A new report has revealed exactly how the different generations view financial advice and saving for home loans.
The cross-generational research by ING looked closely at how each age group planned for the future and what the most important financial considerations were.
The research showed that Gen Y (24 to 28 y/o) and Gen Z (16 – 23 y/o) ranked home ownership as one of the most important longer-term goals.
‘Saving for a home’ was in their top five concerns, as well as paying for a mortgage, whereas baby boomers (54 to 64 y/o) had neither of these as concerns.
According to the data, home ownership was more of a priority for the future for the youngest generation than saving for a car, affording children or saving for university/education fees.
In fact, nearly 50% of Gen Z’s said they were most worried about saving for a home at this moment in time.
The research also looked at how the generations would rather receive advice or help with financial decisions.
At least 60% of Australians across all generations preferred face-to-face advice, however younger generations were more open to receiving digital advice. The younger two generations were also happier to pay for advice.
Melanie Evans, ING's head of retail banking, said, "When you seek help from a broker or adviser you’re usually preparing yourself to make a life changing decision. It’s clear from the research that Aussies want to speak to someone they can trust and who can help tailor and rationalise a financial plan for them. Tech solutions generally only solve part of the challenge and often take a cookie-cutter approach."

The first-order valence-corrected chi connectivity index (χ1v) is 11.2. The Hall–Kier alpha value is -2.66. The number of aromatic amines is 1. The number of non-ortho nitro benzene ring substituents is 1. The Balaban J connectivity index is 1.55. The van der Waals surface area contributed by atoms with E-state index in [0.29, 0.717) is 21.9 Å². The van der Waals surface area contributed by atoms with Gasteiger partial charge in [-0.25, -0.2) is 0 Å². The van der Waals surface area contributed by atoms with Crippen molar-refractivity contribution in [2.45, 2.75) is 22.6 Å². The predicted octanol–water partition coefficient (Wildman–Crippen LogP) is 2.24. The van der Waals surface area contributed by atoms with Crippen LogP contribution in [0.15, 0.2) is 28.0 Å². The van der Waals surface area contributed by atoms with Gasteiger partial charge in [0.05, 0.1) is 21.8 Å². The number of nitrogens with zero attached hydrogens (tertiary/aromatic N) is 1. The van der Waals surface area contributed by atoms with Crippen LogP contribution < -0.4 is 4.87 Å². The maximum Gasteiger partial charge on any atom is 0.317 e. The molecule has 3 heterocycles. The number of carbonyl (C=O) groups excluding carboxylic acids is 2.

When it came to seeking the advice of a broker, the data showed the older the generation the least likely they were to go to one.
Gen Z was more likely to speak to a broker than use comparison sites. However, all age groups were more likely to speak to family members, friends or financial advisers.
The older two generations were found more likely to use a finance professional generally to stay on top of their finances. The younger Gen Zs and Gen Ys were found instead to be prompted by a desire to buy property.
Evans said, "It’s important not to discount the younger generations, there’s a real risk that they may fall through the cracks if advisers ignore these segments simply because they don’t understand them or their business model doesn’t fit their needs. They need help getting the foundations in place, saving/ budgeting, cash flow management. If they get this right its likely they will have a client for life."